'Hands-Only' CPR May Work Best for Cardiac Arrest 10/05/10
TUESDAY, Oct. 5 (HealthDay News) -- Among adults whose heart had
stopped beating, those who received 'hands-only' cardiopulmonary
resuscitation (CPR) from a bystander were 60 percent more likely to
survive than those who received no CPR or conventional CPR with
This is good news, researchers said, because not only is
'hands-only' CPR -- in which the rescuer does rapid, uninterrupted
chest compressions -- easier for the public to learn and remember,
research shows bystanders are more likely to act when they don't
have to do mouth-to-mouth.
"Anyone can do 'hands-only' CPR and anyone can save a life," contends lead study author Dr. Bentley J. Bobrow, medical director of the Arizona Department of Health Services' Bureau of Emergency Medical Services and Trauma.
"You don't have to have a special certification or take a special course," said Bobrow, who is also an emergency physician at Maricopa Medical Center in Phoenix.
Researchers stressed the findings apply only to adults given CPR
by the lay public. Children should still usually receive rescue
breathing, Bobrow said, as well as anyone who was choking, drowning
or having breathing trouble before becoming unconscious.
The study is published in the Oct. 6 issue of the
Journal of the American Medical Association.
In 2005, Bobrow and his colleagues launched a statewide
initiative in Arizona to improve rates of cardiac arrest survival,
including a performance improvement program for emergency medical
services and increasing rates of bystander CPR. With the help of
fire departments, the initiative included training throughout the
community, in schools, online and a mass media campaign.
From 2005 through 2009, 4,415 adults experienced out-of-hospital
cardiac arrest in Arizona and were not treated by a medical
professional. Of those, 2,900 received no CPR from witnesses, 666
(about 15 percent) received conventional CPR that includes rescue
breathing and 849 (about 19 percent) received compression-only
About 13.3 percent of those who received compression-only CPR
survived and were discharged from the hospital compared to only 7.8
percent of those who received conventional CPR, a 60 percent
difference. Those who received no bystander CPR at all fared the
worst -- only 5.2 percent lived.
Over time, along with public education campaigns encouraging
'hands-only' CPR, the annual rate for bystanders attempting CPR
improved from about 28 percent in 2005 to nearly 40 percent in
2009. That rise coincided with the shift to the compression-only
technique -- in 2005, only about 20 percent of lay rescuers did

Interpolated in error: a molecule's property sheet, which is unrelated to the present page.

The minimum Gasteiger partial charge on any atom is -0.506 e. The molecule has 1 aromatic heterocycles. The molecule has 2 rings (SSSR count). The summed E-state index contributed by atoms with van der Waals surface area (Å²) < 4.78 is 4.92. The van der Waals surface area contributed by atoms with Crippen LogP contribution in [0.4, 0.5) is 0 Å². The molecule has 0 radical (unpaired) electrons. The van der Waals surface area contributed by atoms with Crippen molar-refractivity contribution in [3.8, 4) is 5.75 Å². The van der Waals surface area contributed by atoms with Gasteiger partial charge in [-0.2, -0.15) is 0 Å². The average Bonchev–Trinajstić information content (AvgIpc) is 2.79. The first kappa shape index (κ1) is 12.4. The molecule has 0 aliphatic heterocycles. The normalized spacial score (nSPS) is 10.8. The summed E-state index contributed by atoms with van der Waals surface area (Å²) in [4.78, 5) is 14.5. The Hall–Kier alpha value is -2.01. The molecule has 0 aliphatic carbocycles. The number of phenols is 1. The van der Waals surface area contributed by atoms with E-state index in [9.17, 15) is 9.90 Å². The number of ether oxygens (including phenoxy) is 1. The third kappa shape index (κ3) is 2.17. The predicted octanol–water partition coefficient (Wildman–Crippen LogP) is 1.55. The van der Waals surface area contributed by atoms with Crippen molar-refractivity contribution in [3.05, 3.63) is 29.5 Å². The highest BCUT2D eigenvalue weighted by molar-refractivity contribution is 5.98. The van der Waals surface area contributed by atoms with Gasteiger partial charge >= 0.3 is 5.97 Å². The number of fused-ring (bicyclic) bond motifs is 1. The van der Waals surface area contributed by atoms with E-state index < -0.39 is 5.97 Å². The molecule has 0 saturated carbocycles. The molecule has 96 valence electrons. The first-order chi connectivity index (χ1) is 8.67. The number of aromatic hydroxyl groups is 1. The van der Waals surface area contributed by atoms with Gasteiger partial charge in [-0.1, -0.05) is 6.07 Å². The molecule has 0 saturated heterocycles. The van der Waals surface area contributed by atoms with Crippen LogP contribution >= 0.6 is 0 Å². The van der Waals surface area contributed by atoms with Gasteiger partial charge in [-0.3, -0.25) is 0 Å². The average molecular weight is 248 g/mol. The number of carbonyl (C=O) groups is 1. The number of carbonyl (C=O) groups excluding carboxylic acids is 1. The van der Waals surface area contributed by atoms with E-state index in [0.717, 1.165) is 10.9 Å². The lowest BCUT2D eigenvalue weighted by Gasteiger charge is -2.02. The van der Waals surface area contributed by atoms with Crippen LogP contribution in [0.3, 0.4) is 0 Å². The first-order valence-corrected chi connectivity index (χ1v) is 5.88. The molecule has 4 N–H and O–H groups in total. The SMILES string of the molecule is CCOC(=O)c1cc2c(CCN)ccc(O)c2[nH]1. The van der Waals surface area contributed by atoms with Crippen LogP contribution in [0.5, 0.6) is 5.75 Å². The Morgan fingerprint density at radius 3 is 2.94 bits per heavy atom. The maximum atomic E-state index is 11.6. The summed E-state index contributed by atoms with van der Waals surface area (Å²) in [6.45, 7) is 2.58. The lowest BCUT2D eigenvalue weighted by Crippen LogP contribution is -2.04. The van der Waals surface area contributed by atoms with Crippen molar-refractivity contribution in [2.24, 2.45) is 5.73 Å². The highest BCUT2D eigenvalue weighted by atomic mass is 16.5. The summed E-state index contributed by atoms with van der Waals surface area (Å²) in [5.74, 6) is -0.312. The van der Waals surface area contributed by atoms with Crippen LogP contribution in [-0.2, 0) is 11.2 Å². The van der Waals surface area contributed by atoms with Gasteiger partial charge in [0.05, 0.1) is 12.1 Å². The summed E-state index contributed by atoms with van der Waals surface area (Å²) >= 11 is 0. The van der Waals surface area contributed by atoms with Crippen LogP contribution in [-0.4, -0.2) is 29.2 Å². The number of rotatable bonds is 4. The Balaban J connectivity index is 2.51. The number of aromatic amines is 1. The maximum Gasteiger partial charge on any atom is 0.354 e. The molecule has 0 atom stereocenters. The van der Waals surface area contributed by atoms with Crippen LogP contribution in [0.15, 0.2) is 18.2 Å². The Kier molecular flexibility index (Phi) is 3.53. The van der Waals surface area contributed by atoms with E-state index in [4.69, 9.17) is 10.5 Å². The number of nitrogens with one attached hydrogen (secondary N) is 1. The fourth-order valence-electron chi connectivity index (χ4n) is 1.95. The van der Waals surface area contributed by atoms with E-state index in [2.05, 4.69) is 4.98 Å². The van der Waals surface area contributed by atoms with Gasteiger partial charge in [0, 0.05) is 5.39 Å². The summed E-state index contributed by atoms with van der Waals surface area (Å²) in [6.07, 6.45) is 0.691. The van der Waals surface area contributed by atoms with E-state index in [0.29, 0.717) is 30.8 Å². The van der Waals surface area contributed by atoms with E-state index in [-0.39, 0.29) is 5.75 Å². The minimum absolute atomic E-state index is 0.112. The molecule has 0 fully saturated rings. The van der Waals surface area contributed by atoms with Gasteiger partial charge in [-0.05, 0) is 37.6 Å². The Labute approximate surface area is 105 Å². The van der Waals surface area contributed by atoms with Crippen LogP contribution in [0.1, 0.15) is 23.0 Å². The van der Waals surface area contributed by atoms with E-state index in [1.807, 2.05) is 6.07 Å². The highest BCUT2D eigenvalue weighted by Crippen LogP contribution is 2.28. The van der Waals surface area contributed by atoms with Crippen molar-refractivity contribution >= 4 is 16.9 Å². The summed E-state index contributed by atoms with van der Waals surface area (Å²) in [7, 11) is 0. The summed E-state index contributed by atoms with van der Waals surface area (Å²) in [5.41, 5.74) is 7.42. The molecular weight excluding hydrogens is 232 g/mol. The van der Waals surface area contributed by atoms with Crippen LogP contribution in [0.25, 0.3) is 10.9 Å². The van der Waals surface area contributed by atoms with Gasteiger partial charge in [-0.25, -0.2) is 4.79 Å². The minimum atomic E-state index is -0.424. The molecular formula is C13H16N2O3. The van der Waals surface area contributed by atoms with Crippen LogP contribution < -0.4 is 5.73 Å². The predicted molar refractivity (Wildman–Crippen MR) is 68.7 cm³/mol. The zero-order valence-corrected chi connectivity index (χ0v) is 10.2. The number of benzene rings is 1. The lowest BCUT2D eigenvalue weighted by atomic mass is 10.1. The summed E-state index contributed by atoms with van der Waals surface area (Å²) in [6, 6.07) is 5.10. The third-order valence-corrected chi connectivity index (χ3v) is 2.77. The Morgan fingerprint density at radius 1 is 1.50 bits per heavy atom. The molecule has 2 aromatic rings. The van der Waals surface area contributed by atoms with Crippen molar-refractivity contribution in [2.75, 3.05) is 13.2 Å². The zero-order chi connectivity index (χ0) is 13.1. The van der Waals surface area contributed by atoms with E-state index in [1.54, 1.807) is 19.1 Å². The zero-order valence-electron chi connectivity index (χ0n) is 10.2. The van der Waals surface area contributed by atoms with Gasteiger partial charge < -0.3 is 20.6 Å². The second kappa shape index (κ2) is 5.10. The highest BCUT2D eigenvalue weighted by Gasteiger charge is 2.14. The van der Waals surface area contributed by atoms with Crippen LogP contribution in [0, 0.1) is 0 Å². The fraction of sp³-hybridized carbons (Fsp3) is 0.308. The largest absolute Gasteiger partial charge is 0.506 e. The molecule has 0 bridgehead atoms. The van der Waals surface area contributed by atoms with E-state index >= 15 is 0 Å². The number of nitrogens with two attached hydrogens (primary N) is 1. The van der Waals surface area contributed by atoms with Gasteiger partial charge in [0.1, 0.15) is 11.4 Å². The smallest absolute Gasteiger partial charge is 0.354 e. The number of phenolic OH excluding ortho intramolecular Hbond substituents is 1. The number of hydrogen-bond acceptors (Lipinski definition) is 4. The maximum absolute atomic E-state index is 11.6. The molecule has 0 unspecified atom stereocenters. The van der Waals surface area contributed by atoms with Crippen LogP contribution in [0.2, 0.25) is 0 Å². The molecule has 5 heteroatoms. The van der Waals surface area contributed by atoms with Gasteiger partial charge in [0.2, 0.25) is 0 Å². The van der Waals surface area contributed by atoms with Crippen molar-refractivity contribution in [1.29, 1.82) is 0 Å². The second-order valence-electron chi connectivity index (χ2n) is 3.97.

compression-only compared to nearly 76 percent in 2009.
Overall survival increased from about 3.7 percent in 2005 to 9.8
percent in 2009, the study authors reported.
About 300,000 Americans per year experience cardiac arrest, in
which the heart stops beating, outside of hospital settings.
Without CPR to continue to pump blood and oxygen to the brain,
death occurs within minutes, Bobrow said.
Without a bystander to step in and start compressions, emergency
responders often arrive too late, Bobrow said. And the longer a
victim goes without oxygen, the less likely an automated external
defibrillator will work to restart the heart rhythm.
But for a variety of reasons, bystanders often fail to act. Some
are unsure what to do, afraid of doing CPR wrong or don't want to
do mouth-to-mouth breathing. "What we have tried to do with
'hands-only' CPR is take out all the reasons people don't act when
they see a cardiac emergency -- fear, panic, indecision, confusion
-- out of the equation," Bobrow said. "There is no reason not to
try to do hands-only CPR."
That's a crucial message, said Dr. Michael Sayre, an American
Heart Association spokesman and associate professor of emergency
medicine at Ohio State University. The American Heart Association
began recommending 'hands-only' CPR in March 2008.
"That Dr. Bobrow and colleagues could increase rates of bystander CPR through a public education campaign and making the instructions simpler is very encouraging," Sayre said. "In the past, people felt they couldn't intervene because they hadn't taken a class or were confused about what to do . . . We're hopeful that bystander CPR will become more common with simpler instructions. The Arizona study shows this is likely to happen."
Yet more research needs to be done before it can be said
definitively that compression-only CPR works better than CPR with
mouth-to-mouth, when done correctly, Sayre said.
Two studies in the July 29 issue of the
New England Journal of Medicine also found that when
bystanders were instructed by emergency dispatchers to give either
standard CPR or chest-compression-only CPR, survival rates were
similar between the two techniques.
Why might compression-only CPR work better than conventional CPR
When doing mouth-to-mouth, the rescuer has to stop compressions,
which can lead to a rapid loss of life-sustaining blood flow to the
brain, Bobrow said. Also, rescuers may have a tendency to blow too
much air into the lungs. Overinflating the lungs can make
compressions less effective when they resume, Bobrow said.
Learn more about hands-only CPR from the
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